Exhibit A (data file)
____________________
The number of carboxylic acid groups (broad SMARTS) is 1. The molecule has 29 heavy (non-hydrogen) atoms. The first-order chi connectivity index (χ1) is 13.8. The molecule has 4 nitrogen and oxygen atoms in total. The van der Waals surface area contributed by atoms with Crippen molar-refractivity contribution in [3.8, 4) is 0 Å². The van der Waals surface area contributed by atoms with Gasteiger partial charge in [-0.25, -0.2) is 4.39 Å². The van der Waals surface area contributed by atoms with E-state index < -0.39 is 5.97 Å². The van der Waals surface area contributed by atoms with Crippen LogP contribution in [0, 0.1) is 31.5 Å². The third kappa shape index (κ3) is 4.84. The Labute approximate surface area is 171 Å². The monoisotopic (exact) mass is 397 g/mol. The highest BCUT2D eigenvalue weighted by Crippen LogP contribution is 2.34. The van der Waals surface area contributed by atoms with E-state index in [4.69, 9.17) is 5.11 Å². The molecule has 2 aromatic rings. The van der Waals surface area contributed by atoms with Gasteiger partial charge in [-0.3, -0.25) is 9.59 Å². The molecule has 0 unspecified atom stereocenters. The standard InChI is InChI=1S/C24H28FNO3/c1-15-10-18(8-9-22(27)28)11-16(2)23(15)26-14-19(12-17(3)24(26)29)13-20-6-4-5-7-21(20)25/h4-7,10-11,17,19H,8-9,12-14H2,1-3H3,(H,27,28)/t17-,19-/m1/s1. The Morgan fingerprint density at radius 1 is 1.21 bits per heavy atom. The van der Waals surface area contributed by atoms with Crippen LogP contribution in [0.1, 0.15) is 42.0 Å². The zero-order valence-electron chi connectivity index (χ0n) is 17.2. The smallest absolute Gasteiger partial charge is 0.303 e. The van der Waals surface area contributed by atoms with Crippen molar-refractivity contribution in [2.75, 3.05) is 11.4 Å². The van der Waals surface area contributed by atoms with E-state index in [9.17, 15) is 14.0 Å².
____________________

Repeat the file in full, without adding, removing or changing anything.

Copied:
The number of carboxylic acid groups (broad SMARTS) is 1. The molecule has 29 heavy (non-hydrogen) atoms. The first-order chi connectivity index (χ1) is 13.8. The molecule has 4 nitrogen and oxygen atoms in total. The van der Waals surface area contributed by atoms with Crippen molar-refractivity contribution in [3.8, 4) is 0 Å². The van der Waals surface area contributed by atoms with Gasteiger partial charge in [-0.25, -0.2) is 4.39 Å². The van der Waals surface area contributed by atoms with E-state index < -0.39 is 5.97 Å². The van der Waals surface area contributed by atoms with Crippen LogP contribution in [0, 0.1) is 31.5 Å². The third kappa shape index (κ3) is 4.84. The Labute approximate surface area is 171 Å². The monoisotopic (exact) mass is 397 g/mol. The highest BCUT2D eigenvalue weighted by Crippen LogP contribution is 2.34. The van der Waals surface area contributed by atoms with E-state index in [4.69, 9.17) is 5.11 Å². The molecule has 2 aromatic rings. The van der Waals surface area contributed by atoms with Gasteiger partial charge in [-0.3, -0.25) is 9.59 Å². The molecule has 0 unspecified atom stereocenters. The standard InChI is InChI=1S/C24H28FNO3/c1-15-10-18(8-9-22(27)28)11-16(2)23(15)26-14-19(12-17(3)24(26)29)13-20-6-4-5-7-21(20)25/h4-7,10-11,17,19H,8-9,12-14H2,1-3H3,(H,27,28)/t17-,19-/m1/s1. The Morgan fingerprint density at radius 1 is 1.21 bits per heavy atom. The van der Waals surface area contributed by atoms with Crippen LogP contribution in [0.1, 0.15) is 42.0 Å². The zero-order valence-electron chi connectivity index (χ0n) is 17.2. The smallest absolute Gasteiger partial charge is 0.303 e. The van der Waals surface area contributed by atoms with Crippen molar-refractivity contribution in [2.75, 3.05) is 11.4 Å². The van der Waals surface area contributed by atoms with E-state index in [9.17, 15) is 14.0 Å².